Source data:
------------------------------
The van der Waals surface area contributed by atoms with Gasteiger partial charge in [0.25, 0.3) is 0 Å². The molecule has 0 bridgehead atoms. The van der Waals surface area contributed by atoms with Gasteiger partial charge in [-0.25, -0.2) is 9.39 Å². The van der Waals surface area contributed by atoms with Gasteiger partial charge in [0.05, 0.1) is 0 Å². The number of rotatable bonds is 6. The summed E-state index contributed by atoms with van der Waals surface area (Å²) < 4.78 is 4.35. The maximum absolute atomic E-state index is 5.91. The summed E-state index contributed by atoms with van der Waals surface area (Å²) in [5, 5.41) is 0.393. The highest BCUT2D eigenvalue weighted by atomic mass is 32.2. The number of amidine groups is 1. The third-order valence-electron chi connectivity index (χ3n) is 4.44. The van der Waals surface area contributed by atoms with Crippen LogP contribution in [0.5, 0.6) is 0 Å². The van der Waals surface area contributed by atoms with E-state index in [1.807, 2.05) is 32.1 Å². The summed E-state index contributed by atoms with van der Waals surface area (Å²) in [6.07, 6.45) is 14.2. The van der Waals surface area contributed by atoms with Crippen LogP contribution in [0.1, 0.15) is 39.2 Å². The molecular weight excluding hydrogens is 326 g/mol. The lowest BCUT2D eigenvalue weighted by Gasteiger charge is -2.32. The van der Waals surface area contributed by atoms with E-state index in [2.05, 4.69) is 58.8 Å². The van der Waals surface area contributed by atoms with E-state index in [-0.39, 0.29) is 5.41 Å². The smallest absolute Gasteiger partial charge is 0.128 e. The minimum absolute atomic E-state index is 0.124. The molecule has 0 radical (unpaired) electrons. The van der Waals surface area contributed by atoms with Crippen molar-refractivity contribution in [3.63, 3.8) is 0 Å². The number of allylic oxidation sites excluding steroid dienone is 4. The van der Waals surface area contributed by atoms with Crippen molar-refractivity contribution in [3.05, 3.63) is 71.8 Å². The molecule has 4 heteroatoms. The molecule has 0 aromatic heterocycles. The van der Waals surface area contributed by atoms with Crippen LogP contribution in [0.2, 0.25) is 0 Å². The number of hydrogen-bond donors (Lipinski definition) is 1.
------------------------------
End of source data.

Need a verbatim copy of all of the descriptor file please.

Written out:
The van der Waals surface area contributed by atoms with Gasteiger partial charge in [0.25, 0.3) is 0 Å². The molecule has 0 bridgehead atoms. The van der Waals surface area contributed by atoms with Gasteiger partial charge in [-0.25, -0.2) is 9.39 Å². The van der Waals surface area contributed by atoms with Gasteiger partial charge in [0.05, 0.1) is 0 Å². The number of rotatable bonds is 6. The summed E-state index contributed by atoms with van der Waals surface area (Å²) < 4.78 is 4.35. The maximum absolute atomic E-state index is 5.91. The summed E-state index contributed by atoms with van der Waals surface area (Å²) in [5, 5.41) is 0.393. The highest BCUT2D eigenvalue weighted by atomic mass is 32.2. The number of amidine groups is 1. The third-order valence-electron chi connectivity index (χ3n) is 4.44. The van der Waals surface area contributed by atoms with Crippen LogP contribution in [0.5, 0.6) is 0 Å². The van der Waals surface area contributed by atoms with E-state index in [1.807, 2.05) is 32.1 Å². The summed E-state index contributed by atoms with van der Waals surface area (Å²) in [6.07, 6.45) is 14.2. The van der Waals surface area contributed by atoms with Crippen LogP contribution in [0.1, 0.15) is 39.2 Å². The molecular weight excluding hydrogens is 326 g/mol. The lowest BCUT2D eigenvalue weighted by Gasteiger charge is -2.32. The van der Waals surface area contributed by atoms with E-state index in [2.05, 4.69) is 58.8 Å². The van der Waals surface area contributed by atoms with E-state index in [-0.39, 0.29) is 5.41 Å². The smallest absolute Gasteiger partial charge is 0.128 e. The minimum absolute atomic E-state index is 0.124. The molecule has 0 radical (unpaired) electrons. The van der Waals surface area contributed by atoms with Crippen molar-refractivity contribution in [3.63, 3.8) is 0 Å². The number of allylic oxidation sites excluding steroid dienone is 4. The van der Waals surface area contributed by atoms with Crippen molar-refractivity contribution in [3.05, 3.63) is 71.8 Å². The molecule has 4 heteroatoms. The molecule has 0 aromatic heterocycles. The van der Waals surface area contributed by atoms with Crippen LogP contribution in [0.2, 0.25) is 0 Å². The number of hydrogen-bond donors (Lipinski definition) is 1.